Vehicles are still unusual, but homes now are made of brick and wood and have metal roofs instead of thatch.
His comic strip, thatch, appeared daily in more than 150 newspapers from 1994-1998.
The sparks from the chimney must have blown straight up to the thatch; that's how it was.
Always used of the gable loft, you know, and the wind above the thatch.
Henry has often been on the thatch of the barn and never got hurt.
thatch well sodden with winter's rain does not blaze or crackle.
She could see Allans tall figure, his clear blue eyes and his thatch of unruly blond hair.
He's taken the pike with him that lay in the thatch over our bed this year and more.
For ceiling long, thin wattle stems converging upwards, and outside a thatch of dried grass.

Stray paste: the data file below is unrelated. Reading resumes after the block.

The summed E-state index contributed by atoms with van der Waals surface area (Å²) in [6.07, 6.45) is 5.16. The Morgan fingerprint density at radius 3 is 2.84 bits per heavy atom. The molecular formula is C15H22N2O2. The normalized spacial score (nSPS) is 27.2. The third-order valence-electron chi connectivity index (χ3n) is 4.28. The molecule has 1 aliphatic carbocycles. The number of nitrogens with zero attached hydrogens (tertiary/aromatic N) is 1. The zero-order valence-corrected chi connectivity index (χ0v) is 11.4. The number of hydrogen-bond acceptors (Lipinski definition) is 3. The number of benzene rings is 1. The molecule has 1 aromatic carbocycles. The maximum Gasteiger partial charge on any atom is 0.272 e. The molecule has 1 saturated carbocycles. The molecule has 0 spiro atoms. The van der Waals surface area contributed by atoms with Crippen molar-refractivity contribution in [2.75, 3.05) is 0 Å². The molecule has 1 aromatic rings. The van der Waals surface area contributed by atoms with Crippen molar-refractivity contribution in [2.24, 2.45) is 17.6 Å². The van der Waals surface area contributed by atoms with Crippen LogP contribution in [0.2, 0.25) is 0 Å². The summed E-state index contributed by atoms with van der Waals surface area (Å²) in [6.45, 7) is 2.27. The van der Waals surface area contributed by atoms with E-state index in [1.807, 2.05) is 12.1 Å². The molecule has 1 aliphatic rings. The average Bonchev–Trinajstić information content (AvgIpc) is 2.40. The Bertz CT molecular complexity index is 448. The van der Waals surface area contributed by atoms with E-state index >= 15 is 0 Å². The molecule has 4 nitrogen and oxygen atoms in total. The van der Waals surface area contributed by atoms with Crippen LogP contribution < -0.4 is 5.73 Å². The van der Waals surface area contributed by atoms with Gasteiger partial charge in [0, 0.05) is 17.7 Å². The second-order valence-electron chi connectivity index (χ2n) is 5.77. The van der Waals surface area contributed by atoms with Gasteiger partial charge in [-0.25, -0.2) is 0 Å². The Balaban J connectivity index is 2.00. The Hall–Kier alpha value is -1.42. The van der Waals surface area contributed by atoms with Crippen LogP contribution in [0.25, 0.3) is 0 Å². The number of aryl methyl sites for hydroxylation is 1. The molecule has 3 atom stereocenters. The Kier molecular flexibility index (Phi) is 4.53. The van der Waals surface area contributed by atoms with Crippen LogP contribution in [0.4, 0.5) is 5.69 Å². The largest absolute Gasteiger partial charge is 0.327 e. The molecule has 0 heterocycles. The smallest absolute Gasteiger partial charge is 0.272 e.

The thatch was soaked until the water ran through the ceilings.
Old English þeccan "to cover," related to þæc "roof, thatching material," from Proto-Germanic *thakan (cf. Old Saxon thekkian, Old Norse þekja, Old Frisian thekka, Middle Dutch decken, Old High German decchen, German decken "to cover"), from PIE *(s)tog-/*(s)teg- "cover" (see stegosaurus).
Old English þæc "roof, thatch," from the source of thatch (v.). Cf. Old Norse þak, Old Frisian thek, Middle Dutch dak "roof," Old High German dah, German Dach "roof."
A bump or hole in the road
[1849+; because riders bounce up and down as if they were bowing thanks]